A variety of roles have women in them in William Shakespeare’s tragic drama Othello. Let us in this essay examine the female characters and their roles.
One key role for the heroine of the drama, Desdemona, is to support the general. David Bevington in William Shakespeare: Four Tragedies states the hero’s dependence on Desdemona:
Othello’s most tortured speeches (3.4.57-77, 4.2.49-66) reveal the extent to which he equates the seemingly betraying woman he has so depended on for happiness with his own mother, who gave Othello’s father a handkerchief and threatened him with loss of her love if he should lose it. (226)
A different role for the heroine appears at the beginning of the play. Iago persuades the rejected suitor of Desdemona, Roderigo, to accompany him to the home of Brabantio, Desdemona’s father, in the middle of the night. Once there the two awaken the senator with loud shouts about his daughter’s elopement with Othello. This is the initial reference to the role of women in the play – the role of young wife. Iago’s bawdy references to the senator’s daughter present a second role of women – that of illicit lover. The father’s attitude is that life without his Desdemona will be much worse than before; without her he foresees “nought but bitterness.” Here is seen another role or function of women in the drama – that of comforter for the aged. Brabantio is the old father, and he hates to lose the comforting services of his Desdemona.
Othello expresses his sentiments to Iago regarding his relationship with the senator’s daughter, saying
that I love the gentle Desdemona,
I would not my unhoused free condition
Put into c…
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…emona’s falseness. Emilia at this point becomes a beacon of light and truth; she contradicts Iago: “Thou art rash as fire, to say / That she was false: O, she was heavenly true!” and accuses him of lying and of causing murder: “And your reports have set the murder on.” Emilia’s stunning interrogation and conviction of her own husband cost her dearly; she is thus absolved from her earlier collaboration with Iago and ends on a note of innocence.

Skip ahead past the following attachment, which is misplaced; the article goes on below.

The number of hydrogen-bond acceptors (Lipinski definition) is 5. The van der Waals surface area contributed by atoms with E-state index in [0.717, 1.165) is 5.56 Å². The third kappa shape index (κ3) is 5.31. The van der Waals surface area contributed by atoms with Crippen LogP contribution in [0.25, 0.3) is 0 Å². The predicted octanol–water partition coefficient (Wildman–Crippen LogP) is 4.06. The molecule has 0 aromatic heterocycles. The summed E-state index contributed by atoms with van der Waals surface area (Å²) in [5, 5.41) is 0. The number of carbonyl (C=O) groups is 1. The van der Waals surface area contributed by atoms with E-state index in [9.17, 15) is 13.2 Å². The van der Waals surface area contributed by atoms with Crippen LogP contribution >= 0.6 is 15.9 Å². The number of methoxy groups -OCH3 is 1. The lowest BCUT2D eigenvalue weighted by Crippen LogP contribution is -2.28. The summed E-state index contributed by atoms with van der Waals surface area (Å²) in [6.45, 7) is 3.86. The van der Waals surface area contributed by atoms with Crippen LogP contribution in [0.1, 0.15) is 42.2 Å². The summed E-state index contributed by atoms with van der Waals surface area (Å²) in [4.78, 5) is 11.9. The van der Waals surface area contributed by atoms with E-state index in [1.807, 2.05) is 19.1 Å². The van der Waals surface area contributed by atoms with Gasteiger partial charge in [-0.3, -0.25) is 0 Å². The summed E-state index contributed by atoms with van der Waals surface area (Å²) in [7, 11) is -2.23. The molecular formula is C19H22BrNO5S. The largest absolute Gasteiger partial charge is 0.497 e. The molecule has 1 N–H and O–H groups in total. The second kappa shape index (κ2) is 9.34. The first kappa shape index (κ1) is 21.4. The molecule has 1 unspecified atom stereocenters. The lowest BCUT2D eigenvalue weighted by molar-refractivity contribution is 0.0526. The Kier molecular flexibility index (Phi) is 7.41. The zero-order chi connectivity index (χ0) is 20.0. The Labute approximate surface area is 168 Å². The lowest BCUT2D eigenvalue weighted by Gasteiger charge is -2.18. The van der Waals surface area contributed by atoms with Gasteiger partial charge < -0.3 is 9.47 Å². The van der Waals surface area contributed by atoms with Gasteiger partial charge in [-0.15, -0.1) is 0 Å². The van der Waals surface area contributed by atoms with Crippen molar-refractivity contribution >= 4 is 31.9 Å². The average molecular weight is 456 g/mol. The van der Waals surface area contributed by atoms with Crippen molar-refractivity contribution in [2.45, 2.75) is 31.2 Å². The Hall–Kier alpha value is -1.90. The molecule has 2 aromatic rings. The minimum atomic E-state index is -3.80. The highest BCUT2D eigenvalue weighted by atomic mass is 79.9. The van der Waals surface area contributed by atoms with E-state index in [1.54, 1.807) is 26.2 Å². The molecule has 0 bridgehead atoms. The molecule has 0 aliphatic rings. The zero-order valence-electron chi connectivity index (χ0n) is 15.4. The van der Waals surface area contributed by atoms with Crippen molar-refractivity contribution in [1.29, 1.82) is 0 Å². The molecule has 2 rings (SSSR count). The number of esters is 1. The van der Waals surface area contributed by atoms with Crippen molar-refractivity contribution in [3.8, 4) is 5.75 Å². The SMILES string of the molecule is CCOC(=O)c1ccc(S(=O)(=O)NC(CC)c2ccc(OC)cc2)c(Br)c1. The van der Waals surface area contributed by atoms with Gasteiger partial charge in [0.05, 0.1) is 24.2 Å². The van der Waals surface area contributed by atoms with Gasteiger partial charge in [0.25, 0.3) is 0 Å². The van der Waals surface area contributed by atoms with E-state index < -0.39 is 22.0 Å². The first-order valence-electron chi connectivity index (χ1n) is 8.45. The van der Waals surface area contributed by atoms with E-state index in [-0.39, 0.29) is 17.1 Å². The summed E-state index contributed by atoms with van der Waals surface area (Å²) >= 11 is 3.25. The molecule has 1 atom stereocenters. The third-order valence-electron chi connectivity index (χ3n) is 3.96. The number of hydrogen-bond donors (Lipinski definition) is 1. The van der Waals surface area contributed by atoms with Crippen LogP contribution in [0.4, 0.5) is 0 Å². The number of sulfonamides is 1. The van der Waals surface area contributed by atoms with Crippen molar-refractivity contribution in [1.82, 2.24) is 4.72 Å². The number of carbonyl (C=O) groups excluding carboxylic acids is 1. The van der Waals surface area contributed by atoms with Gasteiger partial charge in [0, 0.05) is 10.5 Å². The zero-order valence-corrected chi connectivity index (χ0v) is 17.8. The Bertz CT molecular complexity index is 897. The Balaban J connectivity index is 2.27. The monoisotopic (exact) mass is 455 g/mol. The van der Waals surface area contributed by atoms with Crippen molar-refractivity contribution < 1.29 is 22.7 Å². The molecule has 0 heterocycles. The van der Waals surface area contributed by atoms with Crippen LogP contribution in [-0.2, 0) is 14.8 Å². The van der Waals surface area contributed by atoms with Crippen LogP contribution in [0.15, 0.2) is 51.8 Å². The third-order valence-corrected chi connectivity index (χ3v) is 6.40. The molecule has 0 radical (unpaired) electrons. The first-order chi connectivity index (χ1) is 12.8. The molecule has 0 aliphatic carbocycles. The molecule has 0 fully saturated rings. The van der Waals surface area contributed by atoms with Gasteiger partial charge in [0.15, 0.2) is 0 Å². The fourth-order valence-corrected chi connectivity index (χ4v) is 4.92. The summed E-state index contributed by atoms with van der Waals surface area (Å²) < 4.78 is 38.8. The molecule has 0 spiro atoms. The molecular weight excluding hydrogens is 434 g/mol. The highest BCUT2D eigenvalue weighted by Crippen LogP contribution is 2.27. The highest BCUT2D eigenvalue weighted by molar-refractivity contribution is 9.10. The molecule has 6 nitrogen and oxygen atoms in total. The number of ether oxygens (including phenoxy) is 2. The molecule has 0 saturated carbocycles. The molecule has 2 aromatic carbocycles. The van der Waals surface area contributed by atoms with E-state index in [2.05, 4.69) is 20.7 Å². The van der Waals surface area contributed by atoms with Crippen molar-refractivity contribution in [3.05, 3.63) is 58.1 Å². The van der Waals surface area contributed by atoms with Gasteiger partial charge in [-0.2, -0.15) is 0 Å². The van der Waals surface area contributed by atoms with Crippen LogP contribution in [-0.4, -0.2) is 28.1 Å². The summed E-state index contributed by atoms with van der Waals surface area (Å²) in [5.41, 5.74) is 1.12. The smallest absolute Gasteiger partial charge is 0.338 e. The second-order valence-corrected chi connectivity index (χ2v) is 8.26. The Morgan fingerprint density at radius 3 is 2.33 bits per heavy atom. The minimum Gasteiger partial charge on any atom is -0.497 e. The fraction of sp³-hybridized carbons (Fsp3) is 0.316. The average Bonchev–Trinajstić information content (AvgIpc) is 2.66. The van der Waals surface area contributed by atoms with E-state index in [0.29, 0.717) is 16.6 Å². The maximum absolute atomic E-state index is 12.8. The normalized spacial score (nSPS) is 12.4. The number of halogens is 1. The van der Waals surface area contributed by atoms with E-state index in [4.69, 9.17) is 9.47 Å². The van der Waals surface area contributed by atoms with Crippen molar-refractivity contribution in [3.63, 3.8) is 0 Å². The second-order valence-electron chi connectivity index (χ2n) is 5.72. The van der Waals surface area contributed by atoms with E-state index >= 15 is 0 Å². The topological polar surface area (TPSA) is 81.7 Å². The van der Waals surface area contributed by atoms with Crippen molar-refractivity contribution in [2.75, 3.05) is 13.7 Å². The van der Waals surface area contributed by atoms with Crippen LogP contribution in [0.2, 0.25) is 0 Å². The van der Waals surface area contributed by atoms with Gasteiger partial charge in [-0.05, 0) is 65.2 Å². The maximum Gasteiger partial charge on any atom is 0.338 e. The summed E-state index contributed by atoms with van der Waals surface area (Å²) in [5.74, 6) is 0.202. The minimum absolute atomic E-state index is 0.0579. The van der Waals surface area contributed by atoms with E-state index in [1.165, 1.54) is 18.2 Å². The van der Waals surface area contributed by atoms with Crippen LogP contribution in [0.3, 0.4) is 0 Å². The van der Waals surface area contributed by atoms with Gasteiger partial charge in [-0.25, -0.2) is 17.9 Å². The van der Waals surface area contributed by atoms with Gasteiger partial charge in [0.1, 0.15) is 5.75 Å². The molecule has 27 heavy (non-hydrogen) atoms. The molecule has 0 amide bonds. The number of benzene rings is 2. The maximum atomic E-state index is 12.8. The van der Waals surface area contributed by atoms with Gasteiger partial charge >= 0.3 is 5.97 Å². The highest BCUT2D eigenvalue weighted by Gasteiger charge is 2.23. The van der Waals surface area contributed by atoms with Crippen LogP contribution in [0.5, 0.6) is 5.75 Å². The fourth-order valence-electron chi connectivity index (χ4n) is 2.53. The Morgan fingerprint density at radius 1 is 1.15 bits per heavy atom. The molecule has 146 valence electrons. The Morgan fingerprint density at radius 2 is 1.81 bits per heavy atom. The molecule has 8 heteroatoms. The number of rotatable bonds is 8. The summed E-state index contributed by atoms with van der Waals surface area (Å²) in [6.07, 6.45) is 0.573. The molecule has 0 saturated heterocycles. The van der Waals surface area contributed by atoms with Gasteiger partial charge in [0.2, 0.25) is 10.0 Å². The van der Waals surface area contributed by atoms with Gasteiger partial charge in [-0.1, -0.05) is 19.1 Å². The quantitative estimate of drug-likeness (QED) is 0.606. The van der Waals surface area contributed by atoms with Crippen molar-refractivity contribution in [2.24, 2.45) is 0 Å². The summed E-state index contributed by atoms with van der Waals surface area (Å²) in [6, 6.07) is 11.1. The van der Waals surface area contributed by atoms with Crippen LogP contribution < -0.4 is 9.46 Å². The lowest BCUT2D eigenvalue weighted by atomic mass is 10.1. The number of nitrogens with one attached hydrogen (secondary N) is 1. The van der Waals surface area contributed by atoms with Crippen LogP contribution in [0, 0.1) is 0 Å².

Thus it is seen that the roles of women are many and varied – and are key to the successful development of the story.
Bevington, David, ed. William Shakespeare: Four Tragedies. New York: Bantam Books, 1980.
Shakespeare, William. Othello. In The Electric Shakespeare. Princeton University. 1996. http://www.eiu.edu/~multilit/studyabroad/othello/othello_all.html No line nos.
Imagery In Othello
The function of imagery in the mid-sixteenth century play Othello by William Shakespeare is to aid characterisation and define meaning in the play. The antagonist Iago is defined through many different images, Some being the use of poison and soporifics, sleeping agents, to show his true evil and sadistic nature. Othello’s character is also shaped by much imagery such as the animalistic, black and white, and horse images which indicates his lustful, sexual nature. Characterisation of women is heavily dictated by imagery used to show the patriarchal gender system of the time. Some of this imagery is that of hobbyhorses and the like showing that they, Desdemona and Emelia, were nothing better than common whores. Othello’s view at the start of the play is contradicting of these patriarchal views with Desdemona and Othellos’ true love overcoming these stereotypes and we are told this through imagery of fair warriors and the like. The power of deceit is shown also through imagery of spiders and webs, uniforms and other such images. Also the power of jealousy is well defined by imagery. The handkerchief, green-eyed monster and cuckolding imagery are prominent in defining this theme.
The satanic character of Iago is depicted well though different types or imagery. His sadist intend is depicted through suffocating imagery “I’ll pour pestilence into his(Othello’s) ear” (II iii 356) says Iago in a soliloquy in as he is outlining his malicious intent and nature. This continues throughout the play with lines such as “The Moor already changes with my poison” (III iii 322) and “Not poppy nor mandragora, | Nor all the drowsy syrups of the world shall medicine thee to that sweet sleep | Which thou did owdest yesterday” (III iii 327-30). His malicious character is likened to a snake through this imagery of poisons like a snake has and then Lodovico calls him a “Viper” (V ii 281) which indicates how Iago’s character is that of a snake, and in those times a snake was considered a creature of pure evil. The Machiavellian persona of Iago can also be seen through his use of reputation imagery to Cassio and Othello. To Cassio he says “Reputation is an idle and most false imposition” (II iii 267-8) and as a paradox, to Othello, he says reputation is everything to a man and he is nothing with out it. Iago is also likened very much, though imagery, to the Devil.